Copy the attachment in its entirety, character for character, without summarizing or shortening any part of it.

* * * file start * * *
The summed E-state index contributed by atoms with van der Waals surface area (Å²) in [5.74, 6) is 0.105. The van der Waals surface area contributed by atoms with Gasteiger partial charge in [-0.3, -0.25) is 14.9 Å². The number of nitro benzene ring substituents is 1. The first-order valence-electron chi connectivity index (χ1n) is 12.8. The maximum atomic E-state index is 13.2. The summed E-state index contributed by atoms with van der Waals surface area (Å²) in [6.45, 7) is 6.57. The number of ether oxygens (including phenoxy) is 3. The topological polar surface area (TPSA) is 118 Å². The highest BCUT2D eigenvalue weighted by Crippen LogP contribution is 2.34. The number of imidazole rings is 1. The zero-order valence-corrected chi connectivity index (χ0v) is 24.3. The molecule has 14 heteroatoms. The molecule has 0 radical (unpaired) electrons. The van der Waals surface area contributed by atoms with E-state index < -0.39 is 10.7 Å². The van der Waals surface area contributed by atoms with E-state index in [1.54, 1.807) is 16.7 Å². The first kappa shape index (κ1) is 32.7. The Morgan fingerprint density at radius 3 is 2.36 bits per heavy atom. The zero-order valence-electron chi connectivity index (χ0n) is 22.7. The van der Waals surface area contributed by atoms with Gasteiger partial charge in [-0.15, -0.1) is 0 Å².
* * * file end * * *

The summed E-state index contributed by atoms with van der Waals surface area (Å²) in [5.74, 6) is 0.105. The van der Waals surface area contributed by atoms with Gasteiger partial charge in [-0.3, -0.25) is 14.9 Å². The number of nitro benzene ring substituents is 1. The first-order valence-electron chi connectivity index (χ1n) is 12.8. The maximum atomic E-state index is 13.2. The summed E-state index contributed by atoms with van der Waals surface area (Å²) in [6.45, 7) is 6.57. The number of ether oxygens (including phenoxy) is 3. The topological polar surface area (TPSA) is 118 Å². The highest BCUT2D eigenvalue weighted by Crippen LogP contribution is 2.34. The number of imidazole rings is 1. The zero-order valence-corrected chi connectivity index (χ0v) is 24.3. The molecule has 14 heteroatoms. The molecule has 0 radical (unpaired) electrons. The van der Waals surface area contributed by atoms with E-state index < -0.39 is 10.7 Å². The van der Waals surface area contributed by atoms with E-state index in [1.54, 1.807) is 16.7 Å². The first kappa shape index (κ1) is 32.7. The Morgan fingerprint density at radius 3 is 2.36 bits per heavy atom. The zero-order valence-electron chi connectivity index (χ0n) is 22.7. The van der Waals surface area contributed by atoms with Gasteiger partial charge in [-0.15, -0.1) is 0 Å².